In the original movie, Kevin Flynn (Jeff Bridges) attempts to hack the mainframe at ENCOM (perhaps best thought of today as Microsoft) and ends up being transported to the Grid, the inner world of the computer, with its primary residents as programs and has battles with light cycles and gladiator games using thrown discs. In this movie, his son Sam (Garrett Hedlund) goes into the Grid almost 30 years later to find his dad who disappeared mysteriously when he was young. There, he finds an equally oppressive world as the one that his dad has faced and tries to find a way back out with his dad. That said, the plot isn’t compelling. A son searching for his father is a classic, which isn’t inherently bad, but it doesn’t have any depth. The parallels between the Flynns are emphasized, and the steps are somewhat predictable.

The acting was solid. Hedlund as Sam had the right temperament to be placed in the Grid and avoids the confused awe of a Keanu Reeves Neo and the overdramatic enthusiasm of Shia LaBeouf in “Transformers.” Jeff Bridges reprises his role as Kevin Flynn well, mixing the expected wisdom of a fatherly figure with just a little cool you would expect from Bridges. Michael Sheen’s role as a program adds a little whimsy to change the pace, and Olivia Wilde fits into the movie as well.

As to be expected, it looks great. The visuals largely reflect the same style as the original movie, yet work far better with the updates to computer-generated graphics. Whether it’s the gruesome “derezzing” of a program shattering or a look across the landscape, the Grid and its inhabitants should thoroughly impress. Even though the digital world lacks the organic detail and richness of a Pandora, you should feel just as immersed into its foreignness. I saw it in 3-D (though not IMAX), which was subtle, like many other recent 3-D movies. Spring at it if you get a chance, though don’t worry about missing too much if you have to watch a regular showing of it.

The most notable fact about the movie is how seriously it takes itself. My moviegoing buddy, Trey, asked me before the movie if we might see references to any internet memes, and I knew that there wouldn’t be any. Just like the original, this movie throws out computer jargon and plot points without acknowledging what a stretch some of it is. At times, the dialogue comes out heavy-handed in trying to emphasize the significance of certain ideas, and even these are somewhat predictable. Overall, it’s worth watching if you think you’ll enjoy seeing the instantiation of the world of Tron. Otherwise, there’s not much to go for.

“The Last Airbender” Review

(Author’s Note: shameless plug! A few friends and I are writing for a cooking blog at http://kitchenburn.blogspot.com/ . Check it out for some hilarity)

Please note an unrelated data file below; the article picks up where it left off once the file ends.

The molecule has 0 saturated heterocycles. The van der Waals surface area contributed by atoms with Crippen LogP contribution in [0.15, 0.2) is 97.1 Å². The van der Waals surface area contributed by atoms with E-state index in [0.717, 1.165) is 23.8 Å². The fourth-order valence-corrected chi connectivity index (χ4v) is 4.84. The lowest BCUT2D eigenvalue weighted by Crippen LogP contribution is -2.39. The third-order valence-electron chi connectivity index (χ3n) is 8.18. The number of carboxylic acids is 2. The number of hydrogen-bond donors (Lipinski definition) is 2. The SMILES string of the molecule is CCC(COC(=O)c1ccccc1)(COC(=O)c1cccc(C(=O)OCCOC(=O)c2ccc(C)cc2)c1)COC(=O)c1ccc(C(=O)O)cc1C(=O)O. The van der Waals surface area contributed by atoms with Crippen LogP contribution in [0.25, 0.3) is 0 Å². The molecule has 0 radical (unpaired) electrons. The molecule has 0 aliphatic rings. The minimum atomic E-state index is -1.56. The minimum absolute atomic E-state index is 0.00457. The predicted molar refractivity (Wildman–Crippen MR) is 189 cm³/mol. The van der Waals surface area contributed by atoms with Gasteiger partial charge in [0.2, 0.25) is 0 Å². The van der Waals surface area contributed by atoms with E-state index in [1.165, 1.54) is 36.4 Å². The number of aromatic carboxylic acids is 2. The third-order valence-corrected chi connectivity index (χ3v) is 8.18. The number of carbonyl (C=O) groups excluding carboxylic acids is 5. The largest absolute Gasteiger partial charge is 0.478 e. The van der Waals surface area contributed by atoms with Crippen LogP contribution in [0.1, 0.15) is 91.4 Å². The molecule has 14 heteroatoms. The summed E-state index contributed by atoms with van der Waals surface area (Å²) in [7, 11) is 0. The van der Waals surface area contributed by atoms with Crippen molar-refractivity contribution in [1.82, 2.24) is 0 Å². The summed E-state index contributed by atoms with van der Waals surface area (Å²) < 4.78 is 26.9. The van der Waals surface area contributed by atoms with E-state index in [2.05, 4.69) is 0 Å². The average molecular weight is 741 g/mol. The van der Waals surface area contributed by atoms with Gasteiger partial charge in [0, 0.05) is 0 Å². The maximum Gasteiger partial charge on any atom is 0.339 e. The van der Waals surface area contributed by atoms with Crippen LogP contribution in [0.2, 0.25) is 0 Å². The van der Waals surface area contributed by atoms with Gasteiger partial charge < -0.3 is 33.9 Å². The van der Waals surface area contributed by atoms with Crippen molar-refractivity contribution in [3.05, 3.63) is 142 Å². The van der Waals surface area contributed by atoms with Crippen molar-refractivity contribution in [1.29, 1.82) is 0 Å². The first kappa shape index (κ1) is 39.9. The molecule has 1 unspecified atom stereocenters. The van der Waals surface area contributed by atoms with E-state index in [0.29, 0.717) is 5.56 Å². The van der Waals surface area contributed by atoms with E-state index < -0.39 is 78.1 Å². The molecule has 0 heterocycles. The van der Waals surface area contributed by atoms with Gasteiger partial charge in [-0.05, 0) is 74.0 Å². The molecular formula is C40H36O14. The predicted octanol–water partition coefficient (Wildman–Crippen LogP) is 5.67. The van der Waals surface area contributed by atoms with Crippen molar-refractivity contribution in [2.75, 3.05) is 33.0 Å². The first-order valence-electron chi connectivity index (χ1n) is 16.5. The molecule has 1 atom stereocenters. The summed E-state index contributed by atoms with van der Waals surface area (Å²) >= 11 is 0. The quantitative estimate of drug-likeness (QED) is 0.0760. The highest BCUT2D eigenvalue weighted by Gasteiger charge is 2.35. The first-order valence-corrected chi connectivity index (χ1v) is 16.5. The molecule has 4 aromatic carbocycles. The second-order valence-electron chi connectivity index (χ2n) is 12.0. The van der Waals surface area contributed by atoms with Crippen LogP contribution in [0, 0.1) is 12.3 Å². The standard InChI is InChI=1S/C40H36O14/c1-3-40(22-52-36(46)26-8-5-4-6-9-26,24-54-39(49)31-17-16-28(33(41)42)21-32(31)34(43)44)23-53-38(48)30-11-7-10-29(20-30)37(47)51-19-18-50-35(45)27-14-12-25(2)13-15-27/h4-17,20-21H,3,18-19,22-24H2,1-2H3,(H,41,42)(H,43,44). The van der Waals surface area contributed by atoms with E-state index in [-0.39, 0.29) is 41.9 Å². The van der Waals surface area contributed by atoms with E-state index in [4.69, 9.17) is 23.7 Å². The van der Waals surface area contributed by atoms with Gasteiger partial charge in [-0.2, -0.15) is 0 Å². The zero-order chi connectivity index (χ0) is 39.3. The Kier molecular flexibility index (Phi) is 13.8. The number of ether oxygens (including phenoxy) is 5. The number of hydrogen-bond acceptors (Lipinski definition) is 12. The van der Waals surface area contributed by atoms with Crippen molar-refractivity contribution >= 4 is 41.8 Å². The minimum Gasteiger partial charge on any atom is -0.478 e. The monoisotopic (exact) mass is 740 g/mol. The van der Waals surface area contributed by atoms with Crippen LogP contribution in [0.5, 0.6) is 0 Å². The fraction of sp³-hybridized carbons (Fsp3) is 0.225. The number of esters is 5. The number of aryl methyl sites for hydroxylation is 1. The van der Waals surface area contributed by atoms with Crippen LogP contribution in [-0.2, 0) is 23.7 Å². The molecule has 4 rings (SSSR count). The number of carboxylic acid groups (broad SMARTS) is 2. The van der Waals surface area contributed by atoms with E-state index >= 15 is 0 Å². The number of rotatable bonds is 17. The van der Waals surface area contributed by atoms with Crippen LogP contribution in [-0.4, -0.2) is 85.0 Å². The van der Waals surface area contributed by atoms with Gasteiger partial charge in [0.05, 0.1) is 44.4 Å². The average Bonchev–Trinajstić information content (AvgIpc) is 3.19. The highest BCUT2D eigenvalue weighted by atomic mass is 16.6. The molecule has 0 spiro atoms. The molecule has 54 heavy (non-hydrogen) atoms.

Before heading out to the midnight premiere, my friend Leland emailed out a warning about the movie: 10% fresh on rottentomatoes.com . Admittedly, the fresh rating is often somewhat harsh, though having watched the movie, I’m still surprised: that means there was even 1 in 10 critics who liked the movie.

“The Last Airbender” is based off of “Avatar: The Last Airbender,” a Nickelodeon cartoon show that ran for 3 seasons. Set in a world based on a blend of traditional East Asian mythology, “benders” manipulate the four elements (earth, air, wind, and fire) to battle using martial arts and magic. In the movie, Katara (Nicola Peltz) and Sokka (Jackson Rathbone) of the Water Nation find Aang (Noah Ringer) frozen under the ocean. Soon, Prince Zuko (Dev Patel), exiled from the Fire Nation, finds them on his quest to find and capture the Avatar, the one being who can use all 4 elements and threatens the tyranny of the Fire Nation, to restore his honor. Soon, Aang, Katara, and Sokka are on a quest to go north so that Aang can learn water bending.

Usually I take the 2nd paragraph to give a plot synopsis for context: explanations make more sense when the central idea is in place. This particular synopsis, however, I feel gives a much different context. The movie suffers from what I call the “Wolfram MathWorld” effect: the content only makes sense if you already understand it in advance, making it very close to useless. Fans will see parts of familiar episodes along the way, yet without the actual story of the episode, the events end up being meaningless. Newcomers will be blown through a series of apparently trivial events, often briefly explained in advance by a voiceover that makes you wonder why the scene would ever need to be shown.

Don’t worry, though, as none of the scenes last very long anyways, which also helps to quickly move on from gaping plot holes. Although the TV show was best-known for its goofy and clever dialogue, a large portion of the script is just exposition, often in scenes less than 5 lines long. The quick cuts never truly develop the characters, and instead of enjoying the subtleties of Katara’s overbearing nature and Sokka’s jester-like insight, you instead get the sense that they’re both far braver than intelligent and only along for the ride.

It’s hard to know how good the acting is working with such poor dialogue, but the actors seemed to generally miss the spirit of their characters. Patel as Zuko ends up being angry instead of conflicted, and Ringer ends up swinging wildly between being childish and outraged instead of refreshingly naive. The use of close-ups, however, never truly show any emotion from the characters and instead have that campy sort of suspense from Captain Kirk. A ton of over-the-shoulder camerawork with the speaking character also makes me believe that none of the dialogue was delivered believably.

Even beyond plot and characters, one might hopefully find entertainment in the visuals and action: in a world of elements flying wild and martial arts experts sparring, there are many opportunities to distract from the more purely cinematic qualities of the movie, yet even these disappoint. 3D effects were used minimally, and the style of bending never gave rise to a furious melee. Instead of tentacles of water flailing about to ward off flamethrowers, you’re instead treated to a few dance moves as the elements are invoked, leading to a slow and somewhat predictable attack and parry.